A successful 1994 ballot measure called the FRANK initiative for Fiscally Responsible Alaskans Needing Knowledge requires that the cost of a capital or legislative move be approved by voters. Stoltze and Gatto would extend that to the construction of a new Capitol in Juneau.
Botelho counters that it would be unprecedented to submit a proposed construction project to a statewide vote.
Retention of the capital is more than a prestige issue for Juneau. About one in four jobs here are in state government. And locals fear that with a capital move, federal agencies with offices in Juneau also would relocate. Elton says the losses in jobs, ferry service, health care delivery and real estate values would be “devastating,” not just for Juneau, but for the whole panhandle, of which Juneau is the hub.
Gatto says the effect on Juneau of losing the capital would not be as dire as locals predict. “It would not be cataclysmic. All that would evolve over a long period of time.”
One Anchorage legislator hopes that a new Capitol will be built in Juneau, securing its status as the capital.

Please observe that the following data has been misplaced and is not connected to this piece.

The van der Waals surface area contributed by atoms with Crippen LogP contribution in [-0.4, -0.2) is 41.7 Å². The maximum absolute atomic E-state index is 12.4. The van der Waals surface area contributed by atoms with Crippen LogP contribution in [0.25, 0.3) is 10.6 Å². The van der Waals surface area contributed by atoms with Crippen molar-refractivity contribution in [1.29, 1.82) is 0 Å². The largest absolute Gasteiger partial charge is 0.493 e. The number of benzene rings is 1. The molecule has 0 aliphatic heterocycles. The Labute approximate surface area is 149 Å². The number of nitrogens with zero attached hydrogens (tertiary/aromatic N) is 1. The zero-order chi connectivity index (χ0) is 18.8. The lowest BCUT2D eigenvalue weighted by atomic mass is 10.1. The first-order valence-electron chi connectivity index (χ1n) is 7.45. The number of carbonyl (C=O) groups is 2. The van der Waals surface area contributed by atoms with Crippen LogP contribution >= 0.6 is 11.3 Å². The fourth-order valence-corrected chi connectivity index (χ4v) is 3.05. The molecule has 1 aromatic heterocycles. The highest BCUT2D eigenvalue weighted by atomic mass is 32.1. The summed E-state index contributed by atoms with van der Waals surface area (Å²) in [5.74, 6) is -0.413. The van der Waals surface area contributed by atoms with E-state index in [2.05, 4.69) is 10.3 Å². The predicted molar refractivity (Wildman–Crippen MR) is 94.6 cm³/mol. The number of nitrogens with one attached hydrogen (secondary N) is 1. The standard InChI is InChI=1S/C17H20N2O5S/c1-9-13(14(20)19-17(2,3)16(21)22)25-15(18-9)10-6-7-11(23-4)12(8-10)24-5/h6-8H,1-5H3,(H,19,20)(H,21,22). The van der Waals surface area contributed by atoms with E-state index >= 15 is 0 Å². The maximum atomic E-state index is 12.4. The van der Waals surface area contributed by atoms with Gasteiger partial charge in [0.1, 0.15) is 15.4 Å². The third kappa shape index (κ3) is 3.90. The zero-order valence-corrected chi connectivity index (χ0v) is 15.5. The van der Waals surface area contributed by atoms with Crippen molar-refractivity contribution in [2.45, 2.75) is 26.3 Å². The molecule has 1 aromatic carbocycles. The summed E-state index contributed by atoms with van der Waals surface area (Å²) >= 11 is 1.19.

“You can kind of see Alaska from here,” said Rep. Eric Croft, D-Anchorage. If the Legislature met in Anchorage, the Anchorage delegation rarely would see anything else, he said.
Bill McAllister has covered Alaska politics for a variety of broadcast and print outlets and is president of the Alaska Capital Correspondents Association. He can be reached at [email protected].
Our stories may be republished online or in print under Creative Commons license CC BY-NC-ND 4.0. We ask that you edit only for style or to shorten, provide proper attribution and link to our web site. Please see our republishing guidelines for use of photos and graphics.